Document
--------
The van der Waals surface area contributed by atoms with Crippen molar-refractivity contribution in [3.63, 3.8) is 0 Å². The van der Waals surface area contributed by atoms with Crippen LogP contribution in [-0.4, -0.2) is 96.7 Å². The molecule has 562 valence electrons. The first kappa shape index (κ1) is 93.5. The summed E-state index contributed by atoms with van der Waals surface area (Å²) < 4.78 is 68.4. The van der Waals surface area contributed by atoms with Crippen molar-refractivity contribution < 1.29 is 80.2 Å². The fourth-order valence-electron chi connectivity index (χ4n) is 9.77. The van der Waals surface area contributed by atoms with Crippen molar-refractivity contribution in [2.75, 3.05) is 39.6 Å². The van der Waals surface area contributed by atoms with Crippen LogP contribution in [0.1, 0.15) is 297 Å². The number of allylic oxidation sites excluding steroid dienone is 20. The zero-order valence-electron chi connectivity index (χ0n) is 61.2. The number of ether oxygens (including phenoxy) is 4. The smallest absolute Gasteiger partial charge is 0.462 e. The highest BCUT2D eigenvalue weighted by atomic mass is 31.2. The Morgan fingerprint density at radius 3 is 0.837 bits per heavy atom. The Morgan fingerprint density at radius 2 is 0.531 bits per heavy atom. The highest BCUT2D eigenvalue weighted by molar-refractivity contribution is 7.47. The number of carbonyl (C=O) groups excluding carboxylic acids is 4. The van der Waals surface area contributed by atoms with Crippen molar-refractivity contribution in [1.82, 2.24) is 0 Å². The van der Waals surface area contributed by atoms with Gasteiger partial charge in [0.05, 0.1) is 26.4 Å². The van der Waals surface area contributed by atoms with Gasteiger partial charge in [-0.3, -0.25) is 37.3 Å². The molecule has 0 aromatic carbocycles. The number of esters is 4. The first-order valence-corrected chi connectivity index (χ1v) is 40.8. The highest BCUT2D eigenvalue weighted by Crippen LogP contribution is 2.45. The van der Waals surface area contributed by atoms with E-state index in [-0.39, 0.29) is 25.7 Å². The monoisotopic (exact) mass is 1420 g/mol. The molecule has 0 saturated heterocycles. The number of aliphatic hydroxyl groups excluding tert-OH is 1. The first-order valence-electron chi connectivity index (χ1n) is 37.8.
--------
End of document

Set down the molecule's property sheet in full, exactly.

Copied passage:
The van der Waals surface area contributed by atoms with Crippen molar-refractivity contribution in [3.63, 3.8) is 0 Å². The van der Waals surface area contributed by atoms with Crippen LogP contribution in [-0.4, -0.2) is 96.7 Å². The molecule has 562 valence electrons. The first kappa shape index (κ1) is 93.5. The summed E-state index contributed by atoms with van der Waals surface area (Å²) < 4.78 is 68.4. The van der Waals surface area contributed by atoms with Crippen molar-refractivity contribution < 1.29 is 80.2 Å². The fourth-order valence-electron chi connectivity index (χ4n) is 9.77. The van der Waals surface area contributed by atoms with Crippen molar-refractivity contribution in [2.75, 3.05) is 39.6 Å². The van der Waals surface area contributed by atoms with Crippen LogP contribution in [0.1, 0.15) is 297 Å². The number of allylic oxidation sites excluding steroid dienone is 20. The zero-order valence-electron chi connectivity index (χ0n) is 61.2. The number of ether oxygens (including phenoxy) is 4. The smallest absolute Gasteiger partial charge is 0.462 e. The highest BCUT2D eigenvalue weighted by atomic mass is 31.2. The Morgan fingerprint density at radius 3 is 0.837 bits per heavy atom. The Morgan fingerprint density at radius 2 is 0.531 bits per heavy atom. The highest BCUT2D eigenvalue weighted by molar-refractivity contribution is 7.47. The number of carbonyl (C=O) groups excluding carboxylic acids is 4. The van der Waals surface area contributed by atoms with Crippen molar-refractivity contribution in [1.82, 2.24) is 0 Å². The van der Waals surface area contributed by atoms with Gasteiger partial charge in [0.05, 0.1) is 26.4 Å². The van der Waals surface area contributed by atoms with Gasteiger partial charge in [-0.3, -0.25) is 37.3 Å². The molecule has 0 aromatic carbocycles. The number of esters is 4. The first-order valence-corrected chi connectivity index (χ1v) is 40.8. The highest BCUT2D eigenvalue weighted by Crippen LogP contribution is 2.45. The van der Waals surface area contributed by atoms with E-state index in [-0.39, 0.29) is 25.7 Å². The monoisotopic (exact) mass is 1420 g/mol. The molecule has 0 saturated heterocycles. The number of aliphatic hydroxyl groups excluding tert-OH is 1. The first-order valence-electron chi connectivity index (χ1n) is 37.8.